Routine Gynecological Exams

Routine gynecological exams should be considered a necessary element of preventative care for women, as they can detect many serious health concerns as they develop. In this way, gynecological exams are much like any other regular health checkup. Just like a yearly physical can detect all sorts of abnormalities in patients young and old, gynecological exams can provide a first line of health defense for women of all ages. The importance of this cannot be overstated, as some of the most serious health problems women face, like certain forms of cancer, may not present with symptoms until they have progressed.

Why should women consider routine gynecological exams?

Gynecological exams concern the unique health issues that only women face. Because these issues can occur in women of nearly any age, from teenager to senior citizen, it is important to establish regular gynecological exams. The American College of Obstetricians and Gynecologists recommends that annual gynecological exams begin at 15 years old, even though younger patients will not undergo full exams until they are a bit older.

Why is it important for women to attend regular gynecological exams, and what happens at these exams? Patients can expect the following:

1. An extensive family medical history and an open line of communication – The initial visits to the physician, especially for younger patients, will be fundamental in nature. However, the fundamentals are important. This includes going over the patient’s family medical history so that any obvious risk factors can be noted. This family history will be a critical reference if the patient does develop any health issues, as it can help focus diagnostic efforts.

Perhaps even more important, though, is establishing communication with a physician. Gynecological exams are stressful to some women, but this stress can be greatly reduced with a familiar doctor, such as their general practitioner. A physician is the best health confidant a patient can have, especially when it comes to the occasionally difficult elements of passing through adolescence and into adulthood.

Physicians will also discuss topics related to women’s health care, like protection from certain STDs, preconception care and advice, and the unique nutritional needs that women have.

2. Information and administering of vaccinations – In recent years, The American College of Obstetricians and Gynecologists have encouraged physicians to pay closer attention to vaccinations. Primary care physicians are expected to keep their patients on a rigorous vaccination schedule to ensure they are protected from a variety of preventable diseases. During routine gynecological exams, women may receive vaccinations for pertussis, hepatitis and human papillomavirus (HPV). HPV is the most frequently transmitted STD and is a major risk factor for cervical, vaginal, anal and vulvar cancers. HPV can also produce cancer in male patients as well.

Pregnant women have to be handled a bit more carefully when it comes to vaccinations, though they are still safe if administered properly. Vaccinations for pertussis (whooping cough) and influenza are especially important in pregnant women, as the immunity is delivered to the developing child, and will persist after they are born. As newborns cannot receive vaccinations, this immunity can literally be a matter of life and death.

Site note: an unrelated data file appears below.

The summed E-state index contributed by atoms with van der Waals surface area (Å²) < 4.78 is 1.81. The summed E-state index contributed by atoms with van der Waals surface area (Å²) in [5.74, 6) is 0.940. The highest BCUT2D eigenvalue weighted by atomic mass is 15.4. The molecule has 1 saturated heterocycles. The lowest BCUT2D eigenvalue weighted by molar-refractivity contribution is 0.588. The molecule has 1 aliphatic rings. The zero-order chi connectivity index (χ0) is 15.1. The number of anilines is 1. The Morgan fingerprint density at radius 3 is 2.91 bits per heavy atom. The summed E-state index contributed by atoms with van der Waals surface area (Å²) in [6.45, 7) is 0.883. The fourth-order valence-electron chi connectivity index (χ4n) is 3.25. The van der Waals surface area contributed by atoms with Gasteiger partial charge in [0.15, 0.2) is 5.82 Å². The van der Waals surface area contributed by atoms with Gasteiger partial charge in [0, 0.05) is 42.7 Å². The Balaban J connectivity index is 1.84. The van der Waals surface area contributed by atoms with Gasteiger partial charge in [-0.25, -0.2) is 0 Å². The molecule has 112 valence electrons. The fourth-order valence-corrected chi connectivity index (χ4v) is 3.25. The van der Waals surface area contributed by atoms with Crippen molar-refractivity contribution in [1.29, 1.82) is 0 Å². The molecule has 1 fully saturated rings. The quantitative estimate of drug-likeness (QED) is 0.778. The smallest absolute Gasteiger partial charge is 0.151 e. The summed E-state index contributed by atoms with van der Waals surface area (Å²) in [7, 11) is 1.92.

3. Pelvic exams – Pelvic exams may not be a part of every gynecological exam, but they are essential for detecting or diagnosing a range of diseases and abnormalities. A pelvic exam consists of three parts – external, bimanual and rectovaginal. During the external exam, the doctor will check the vagina, vulva and cervix for any signs of irritation, abnormal growths, damage, inflammation, discharge or symptoms that may indicate an STD.

During the bimanual exam, the doctor will inspect the ovaries and uterus, including their size, texture and shape. The bimanual exam is ideal for uncovering any growths or pain associated with either organ.

The physician will inspect uterus and ovary ligaments during the rectovaginal exam, confirming that they are providing adequate support inside the pelvic area.

Physicians can accommodate their patients in a number of ways to make pelvic exams more comfortable. All a patient has to do is ask, as physicians often work with patients who have some degree of anxiety related to the examination.

4. Pap smear – The American Society of Obstetricians and Gynecologists recommend that women begin undergoing pap smears when they turn 21 or when they become sexually active, whichever comes first. Current guidelines state that women should receive a pap smear every two years, though women who have several normal pap smears in a row may need them less frequently.

A pap smear is a simple procedure that takes little time. During a pap smear, the physician will swab the cervix and send off the sample to be analyzed. A pap smear can detect if there are any abnormal cells present, and is important for finding the kind of precancerous cells that may predict future cervical cancer.

5. Mammograms – Mammograms are another important screening procedure, and involve taking x-ray images of the breasts. Mammograms are effective at detecting cysts and tumors in the breasts early enough that they can be treated. Mammograms are initially recommended in women between 35 and 40 years old, and are administered annually to women over 40. Physicians can also demonstrate self-examination methods to their patients, helping women detect growths as soon as possible.

Routine gynecological exams are, like most routine health exams, important for detecting and preventing an enormous variety of diseases and abnormalities. Because of this, physicians that perform them are a valuable resource to their patients.